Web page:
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Live EQ

Discussion in 'Band Management [BG]' started by Steven Melensen, Nov 2, 2005.


  1. Steven Melensen

    Steven Melensen

    Aug 2, 2005
    Hi guys!

    I'll do a show with my rock band in a couple of days and since it's a little gig, we will be our own soundman. So I would like to know what are the best eq setting for live performances (not only the bass but the other instruments).

    We are four musicians : 1 bass/back vocal, 1 rythm guitar/lead vocal, 1 lead guitar/back vocal and 1 drummer. We all have a 3 band eq (vocals included, but not the drum). For one song, I will play piano (on a keyboard). So the song does not have bass guitar in it (I play the bass notes with my left hand).

    So that's it. Thanks in advance for your answers.
     
  2. jacove

    jacove

    Apr 12, 2003
    Aalborg, Denmark
    Well, thats just nearly impossible to say! Depends on your instruments, the room and who is playing....The best advice is to start from scratch and then take one instrument at a time...use your ears and try make room for every instrument, plus try to make every instrument sound good in itself...make sure the drums are tuned etc..
     
  3. theshadow2001

    theshadow2001

    Jun 17, 2004
    Ireland
    Yeah live eq changes from venue to venue hence the need for sound guys who do it every night as opposed to setting the PA up once and then never show up again. If your just using the desk start with everything centered then work through each instrument. Use the sweeping mid(s) to find certain frequencies that are causing trouble and try and cut them a bit...or completley. If your using a graphic eq do the same thing, set the whole thing flat do a bit of one twoing clicking and what not into the mike and start pulling out the dodgy frequencies.Make sure to speak with low tones as well to try and cover as much bandwidth with your voice. Even knowing what frequency is causing the problem can take a while to learn Id compare it to learning intervals by ear. you know if someone plays two notes on their bass or whatever and you can tell what interval it is just by listening. You have to train your ear so you can go "hmm that sounds like 250hz is causing problems"....not something you can do straight off.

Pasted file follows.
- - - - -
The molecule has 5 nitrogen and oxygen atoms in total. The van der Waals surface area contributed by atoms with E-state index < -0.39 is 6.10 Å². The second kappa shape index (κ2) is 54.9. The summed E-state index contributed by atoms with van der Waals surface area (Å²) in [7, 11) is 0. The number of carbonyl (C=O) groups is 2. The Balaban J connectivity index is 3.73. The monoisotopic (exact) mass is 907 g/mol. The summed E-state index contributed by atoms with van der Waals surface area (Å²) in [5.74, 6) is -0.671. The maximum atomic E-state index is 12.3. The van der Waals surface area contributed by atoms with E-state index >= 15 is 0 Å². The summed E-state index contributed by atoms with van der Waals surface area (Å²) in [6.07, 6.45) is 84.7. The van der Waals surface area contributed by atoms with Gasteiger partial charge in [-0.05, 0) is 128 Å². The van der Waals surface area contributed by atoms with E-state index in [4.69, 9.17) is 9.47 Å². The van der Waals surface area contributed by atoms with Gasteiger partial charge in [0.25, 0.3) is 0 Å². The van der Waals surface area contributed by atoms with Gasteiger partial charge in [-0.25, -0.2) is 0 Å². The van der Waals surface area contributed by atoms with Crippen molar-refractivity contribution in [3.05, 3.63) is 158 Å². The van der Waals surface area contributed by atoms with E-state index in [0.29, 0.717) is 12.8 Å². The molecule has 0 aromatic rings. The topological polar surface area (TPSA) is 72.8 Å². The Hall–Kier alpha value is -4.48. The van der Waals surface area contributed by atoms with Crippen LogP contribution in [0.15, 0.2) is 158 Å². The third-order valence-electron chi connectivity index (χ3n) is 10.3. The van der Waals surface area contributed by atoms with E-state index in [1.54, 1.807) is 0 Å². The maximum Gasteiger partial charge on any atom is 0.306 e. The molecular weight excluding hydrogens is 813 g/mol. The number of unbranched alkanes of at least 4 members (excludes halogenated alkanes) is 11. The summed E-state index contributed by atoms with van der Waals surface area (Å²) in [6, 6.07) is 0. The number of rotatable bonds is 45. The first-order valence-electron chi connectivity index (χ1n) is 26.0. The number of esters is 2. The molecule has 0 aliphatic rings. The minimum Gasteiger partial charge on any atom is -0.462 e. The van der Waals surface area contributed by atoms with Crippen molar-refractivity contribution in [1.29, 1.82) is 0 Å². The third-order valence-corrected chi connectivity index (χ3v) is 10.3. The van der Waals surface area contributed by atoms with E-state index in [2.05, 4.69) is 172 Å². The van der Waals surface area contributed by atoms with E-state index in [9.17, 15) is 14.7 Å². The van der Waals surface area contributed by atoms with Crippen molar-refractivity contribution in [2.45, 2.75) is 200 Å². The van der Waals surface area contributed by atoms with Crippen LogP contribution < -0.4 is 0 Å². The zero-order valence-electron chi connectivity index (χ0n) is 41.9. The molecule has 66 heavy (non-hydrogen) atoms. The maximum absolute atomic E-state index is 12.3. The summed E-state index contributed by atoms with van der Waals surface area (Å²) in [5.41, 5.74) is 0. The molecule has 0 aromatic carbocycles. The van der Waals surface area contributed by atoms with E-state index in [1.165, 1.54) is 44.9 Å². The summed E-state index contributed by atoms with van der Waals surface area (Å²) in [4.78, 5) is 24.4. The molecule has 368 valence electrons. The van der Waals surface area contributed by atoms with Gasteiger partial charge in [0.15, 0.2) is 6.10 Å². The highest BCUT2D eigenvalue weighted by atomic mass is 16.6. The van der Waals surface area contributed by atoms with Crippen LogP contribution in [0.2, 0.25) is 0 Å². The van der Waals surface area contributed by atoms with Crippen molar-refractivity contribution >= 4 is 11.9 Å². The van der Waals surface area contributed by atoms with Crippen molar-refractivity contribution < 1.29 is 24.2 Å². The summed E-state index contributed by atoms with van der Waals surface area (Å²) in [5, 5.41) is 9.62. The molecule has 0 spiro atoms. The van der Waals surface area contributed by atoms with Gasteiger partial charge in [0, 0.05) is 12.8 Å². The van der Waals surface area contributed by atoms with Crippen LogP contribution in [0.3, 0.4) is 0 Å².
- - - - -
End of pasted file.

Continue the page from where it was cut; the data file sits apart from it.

A rule of thumb is that its always better to cut than boost. Use lows and highs on the desk as needed to compensate for the room boosting or cutting them and to shape the sound slightly to get things to cut through.Although even doing that is tricky enough. Apparently high mids tend to make things cut through but too much can make the sound very piercing, literally almost painful to hear especially if your guitarist is going for one of those classic rock real high on the fret board with the string bent almost to the point of breaking sustained notes.
    After working with a pro sound engineer/drummer and a big rig with all the bells and whistles I've seen first hand what goes into getting sound right and that its not really something that you can do without some idea of what your doing. Some sound engineers have studied this for years and have years of experience on top of that. Its quite difficult just to come along and pick it up.

    That said thats exactly what my band is going to be doing for the next while so if anyone has some articles or links on live sound engineering I'd appreciate it alot.

    Oh and anything I've said here I've picked up over the last couple of months of being out gigging so maybe some of the more experienced TB'ers can add or detract from what I've said.
     
  4. ebladeboi123

    ebladeboi123

    Jul 11, 2005
    Oberlin, Oh
    As a bass player, every sound man has told me repeatly, it's better to turn down and let him take care of you. So, if you're going to mic/di (Di is HIGHLY reconmended by me, my opinion of course), don't make yourself insanely loud. Next, remember, that in soundcheck, you want you're bass to be a LITTLE bit to much (NOT ALOT, just a bit). As humans act as like a sponge to bass, and basically soak it up. So if you're expecting alot of people in a small enclosed atmosphere, boosting the bass just a little can't hurt. As for the rest of the band, just start with cutting the stuff. Honestly, if you have NO idea what you're doing at all, i would just do a very close to flat eq (except vocals), and just try to eq everything from an amp/bass. Have a band member stand where other people will be, (hopefully he has an idea of the wanted tone), and just talk to the other player and tell what has to get done. It may take awhile, but it can be worth it.

    I may be completly wrong, this is just what i've expirenced with my recent gigging.